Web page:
A couple suggestions before you read this one: First, either brush up on your seventeenth-century
English or keep a big dictionary within reach. Second, read it while you are good and alert. Warning: this is NOT a sleepytime book. It requires attention
because of the archaic language. Even wide awake, many lines will require re-reading to grasp their full value, and even then, research and additional
reading would be helpful. This is important, because here is a really funny play and you don't want to miss out on the flippancy, satire, insults, and bits
of bawdiness. But once you are into the flow, "getting it" becomes much easier. It is well worth the effort to read!
And so on to the plot. . .eh. . .plotting is more like it. These people are all so selfish and greedy, lying, cheating, adulterous, immoral, conniving—not nice people. Having said that, though, in spite of it all, you probably will end up hoping it all works out for Mrs. Millimant and Mr. Mirabell. They, at least, do seem to be in love.
And the names! Ooh, that's a challenge in itself. Along with the two just mentioned are Mr. and Mrs. Fainall, and Mrs. Marwood. (Mr. Fainall loves her, but she loves Mirabell.) Mr. Mirabell and Mrs.Millimant want to marry, but her aunt, who controls the money forbids it. Her aunt is Lady Wishfort, who is also Mrs. Fainall's mother, and the only reason Mr. Fainall married her was for her money.
With me so far? Probably not. There's more.
We have Witwoud and Petulant who get involved in the plot. Wilfull Witwoud is half-brother to Witwoud, and Lady Wishfort's nephew. She wants Millimant to marry him. He's a bit of a bumpkin, and truthfully, he'd rather travel than marry.
Now, Waitwell, Mirabell's servant, agrees to marry Foible, Mrs. Wishfort's woman, so that he can pose as Mirabell's uncle, Sir Rowland, who pretends to woo Mrs. Wishfort, in an effort to get her to release Mrs. Millimant's money so she can marry Mirabell, but Mrs. Marwood rats on them.
OK, so you're definitely lost at this point, but I can assure you, it gets hilarious. And the more you read, the more the names and relationships sort themselves out, kind of, but you still aren't totally sure who to trust because they are all such scoundrels.
That is the basic story line, but to give you an idea of the humor, here are a few choice excerpts. In an effort to understand the language, I found myself translating it into modern English as I read, and that helped, but after a while it wasn't necessary, because so many of the phrases and slang were used over and over.
In this scene with Mirabell, Millimant, and Witwoud, Mirabell claims that a lover gives a woman her beauty, because his praises are reflected in her face:
"The ugly and the old, whom the looking-glass mortifies, yet after commendation can be flattered by it, and discover beauties in it; for that reflects our praises rather than your face."
Millimant replies that this is just men's vanity, and that they are not responsible for women's beauty any more than an echo is responsible for her wit. To which Mirabell replies:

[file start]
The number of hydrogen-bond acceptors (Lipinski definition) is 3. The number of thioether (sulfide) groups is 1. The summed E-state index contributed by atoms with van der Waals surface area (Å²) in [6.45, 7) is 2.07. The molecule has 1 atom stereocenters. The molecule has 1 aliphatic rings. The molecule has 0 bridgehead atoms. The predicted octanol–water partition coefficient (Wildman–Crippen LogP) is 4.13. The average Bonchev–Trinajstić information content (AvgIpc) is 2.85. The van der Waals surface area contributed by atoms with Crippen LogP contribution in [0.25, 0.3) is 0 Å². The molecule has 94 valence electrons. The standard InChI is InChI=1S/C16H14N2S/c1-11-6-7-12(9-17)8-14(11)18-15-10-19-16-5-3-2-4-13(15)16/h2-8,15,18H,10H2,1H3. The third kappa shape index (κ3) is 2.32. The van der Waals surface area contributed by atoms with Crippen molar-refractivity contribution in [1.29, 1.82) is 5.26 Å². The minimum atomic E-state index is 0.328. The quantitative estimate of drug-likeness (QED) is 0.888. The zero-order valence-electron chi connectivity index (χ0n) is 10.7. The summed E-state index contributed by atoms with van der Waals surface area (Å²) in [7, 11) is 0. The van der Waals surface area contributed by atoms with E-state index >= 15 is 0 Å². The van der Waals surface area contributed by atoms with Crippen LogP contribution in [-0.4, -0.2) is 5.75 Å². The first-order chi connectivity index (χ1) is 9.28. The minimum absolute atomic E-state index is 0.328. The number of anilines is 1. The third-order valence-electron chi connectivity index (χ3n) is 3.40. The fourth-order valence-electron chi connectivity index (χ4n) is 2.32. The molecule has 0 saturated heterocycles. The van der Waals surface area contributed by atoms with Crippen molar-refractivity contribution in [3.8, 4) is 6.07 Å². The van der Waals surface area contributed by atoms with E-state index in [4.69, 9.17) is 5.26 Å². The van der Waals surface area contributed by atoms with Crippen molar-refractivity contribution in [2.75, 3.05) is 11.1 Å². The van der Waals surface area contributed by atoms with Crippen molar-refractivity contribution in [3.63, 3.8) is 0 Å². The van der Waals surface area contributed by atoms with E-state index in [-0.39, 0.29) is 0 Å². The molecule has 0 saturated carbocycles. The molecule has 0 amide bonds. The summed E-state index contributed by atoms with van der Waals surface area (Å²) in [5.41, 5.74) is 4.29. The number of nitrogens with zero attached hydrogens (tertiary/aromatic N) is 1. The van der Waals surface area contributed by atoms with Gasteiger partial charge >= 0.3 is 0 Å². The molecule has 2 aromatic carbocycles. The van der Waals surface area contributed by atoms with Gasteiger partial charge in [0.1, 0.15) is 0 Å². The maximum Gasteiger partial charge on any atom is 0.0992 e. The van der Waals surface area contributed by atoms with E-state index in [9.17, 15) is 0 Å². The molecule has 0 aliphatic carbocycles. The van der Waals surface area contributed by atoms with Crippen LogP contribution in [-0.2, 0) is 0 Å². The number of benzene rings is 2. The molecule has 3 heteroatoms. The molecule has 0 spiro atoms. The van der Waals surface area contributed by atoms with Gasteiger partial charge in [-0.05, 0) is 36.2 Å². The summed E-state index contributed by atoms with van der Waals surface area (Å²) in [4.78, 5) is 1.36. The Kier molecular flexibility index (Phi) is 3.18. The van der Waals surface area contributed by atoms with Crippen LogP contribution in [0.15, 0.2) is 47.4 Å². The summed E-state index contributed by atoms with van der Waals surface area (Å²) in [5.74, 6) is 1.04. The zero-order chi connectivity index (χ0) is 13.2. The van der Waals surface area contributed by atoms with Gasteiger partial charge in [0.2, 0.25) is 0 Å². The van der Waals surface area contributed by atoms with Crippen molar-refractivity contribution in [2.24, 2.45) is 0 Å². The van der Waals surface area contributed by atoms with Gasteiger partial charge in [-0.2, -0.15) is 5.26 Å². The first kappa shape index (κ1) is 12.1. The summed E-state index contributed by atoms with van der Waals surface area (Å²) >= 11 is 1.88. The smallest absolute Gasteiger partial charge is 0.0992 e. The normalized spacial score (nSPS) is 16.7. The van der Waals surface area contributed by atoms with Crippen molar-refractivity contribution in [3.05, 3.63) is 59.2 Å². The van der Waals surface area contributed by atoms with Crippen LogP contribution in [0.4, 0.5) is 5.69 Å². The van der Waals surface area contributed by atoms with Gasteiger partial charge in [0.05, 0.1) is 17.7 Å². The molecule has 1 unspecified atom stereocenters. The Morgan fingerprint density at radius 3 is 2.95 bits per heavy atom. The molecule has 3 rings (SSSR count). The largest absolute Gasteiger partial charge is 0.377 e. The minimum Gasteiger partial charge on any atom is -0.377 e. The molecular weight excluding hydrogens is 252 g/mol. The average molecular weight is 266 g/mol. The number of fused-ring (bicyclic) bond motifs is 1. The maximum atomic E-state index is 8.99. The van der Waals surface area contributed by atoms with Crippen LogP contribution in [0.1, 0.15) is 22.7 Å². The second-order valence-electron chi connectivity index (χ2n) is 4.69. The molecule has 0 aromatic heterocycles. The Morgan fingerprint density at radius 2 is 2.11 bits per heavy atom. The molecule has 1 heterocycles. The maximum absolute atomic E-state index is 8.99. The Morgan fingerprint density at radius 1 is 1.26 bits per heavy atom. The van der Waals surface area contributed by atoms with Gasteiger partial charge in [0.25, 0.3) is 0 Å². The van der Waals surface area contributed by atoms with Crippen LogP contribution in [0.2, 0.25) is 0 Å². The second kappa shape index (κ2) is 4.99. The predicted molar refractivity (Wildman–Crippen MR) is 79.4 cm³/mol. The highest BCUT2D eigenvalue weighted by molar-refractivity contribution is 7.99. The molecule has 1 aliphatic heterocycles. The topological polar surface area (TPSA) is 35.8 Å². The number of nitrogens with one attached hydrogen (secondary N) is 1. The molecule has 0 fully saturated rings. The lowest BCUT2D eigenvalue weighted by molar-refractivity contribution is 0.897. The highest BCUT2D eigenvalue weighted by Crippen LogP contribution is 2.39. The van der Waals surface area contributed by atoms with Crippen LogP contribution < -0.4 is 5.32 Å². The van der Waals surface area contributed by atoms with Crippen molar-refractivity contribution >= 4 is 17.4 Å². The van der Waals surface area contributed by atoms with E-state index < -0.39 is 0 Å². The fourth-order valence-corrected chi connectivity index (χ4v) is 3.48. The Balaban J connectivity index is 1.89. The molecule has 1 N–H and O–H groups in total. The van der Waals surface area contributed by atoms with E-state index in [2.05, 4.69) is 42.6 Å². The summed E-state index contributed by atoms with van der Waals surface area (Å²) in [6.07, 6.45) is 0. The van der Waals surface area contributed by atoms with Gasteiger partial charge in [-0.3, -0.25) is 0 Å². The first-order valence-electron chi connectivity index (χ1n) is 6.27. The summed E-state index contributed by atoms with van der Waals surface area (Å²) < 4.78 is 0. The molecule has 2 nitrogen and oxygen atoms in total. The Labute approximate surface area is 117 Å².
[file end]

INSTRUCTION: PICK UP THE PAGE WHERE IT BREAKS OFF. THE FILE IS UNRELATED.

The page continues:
"To your lover you owe the pleasure of hearing yourselves praised; and to an echo the pleasure of hearing yourselves talk."
Egad! Cheap shot
Witwoud then adds:
"But I know a lady that loves talking so incessantly, she won't give an echo fair play; she has that everlasting rotation of tongue, that an echo must wait till she dies, before it can catch her last words"
As Foible prepares the aging Lady Wishfort for Sir Rowland, whom she thinks wants to marry her, Foible puts on her makeup:
"I warrant you madam, a little art once made your picture like you; and now a little of the same art must make you like your picture."
And after she is prepared, Lady Wishfort has trouble deciding how she will be seated when he arrives:
"I won't lie neither, but loll and lean upon one elbow: with one foot a little dangling off, jogging in a thoughtful way—yes—and then as soon as he appears, start, aye, start and be surprised, and rise to meet him in a pretty disorder—yes—oh nothing is more alluring than a levee from a couch, in some confusion: it shows the foot to advantage, and furnishes with blushes, and recomposing airs beyond comparison."
Perhaps one of the wittiest scenes is between Mirabell and Millimant, when they are certain they will be married. They each declare a sort of prenuptial agreement, beginning with her when she says she won't be called names, like wife, spouse, dear, love, sweetheart, "and the rest of that nauseous cant." She also demands privacy in letters and to receive friends; to choose conversation as she pleases, and not be forced to converse with his friends that are fools; to choose when to dine, or to dine alone, and that he must knock before he enters her room. "These articles subscribed, if I continue to endure you a little longer, I may by degrees dwindle into a wife."
Of course, he has some of his own:
"To which end, together with all the vizards of the day, I prohibit all masks for the night, made of oiled-skins, and I know not what—hogs' bones, hares' galls, pig-water, and the marrow of roasted cat."
And concerning "breeding," he says:
"I denounce against all strait lacing, squeezing for a shape, till you mould my boy's head like a sugar-loaf, and instead of a man-child, make me father to a crooked billet."
I couldn't finish this book without doing some online research for images of live performances in period costumes. I found several from the Chichester Festival in England from April, 2012, It starred Penelope Keith (now "Dame" as of 2013) as Lady Wishfort. That had to be hysterical. Here she is on the main stage, (leaning on her elbow with the dangling foot, no doubt) then with Jeremy Swift as Sir Wilfull Witwoud. Next is Clair Price and Jo Stone-Fewings as Mrs. Millimant and Mirabell, and again Keith, with Robin Pearce as Waitwell. Wish I could'a been there. . .
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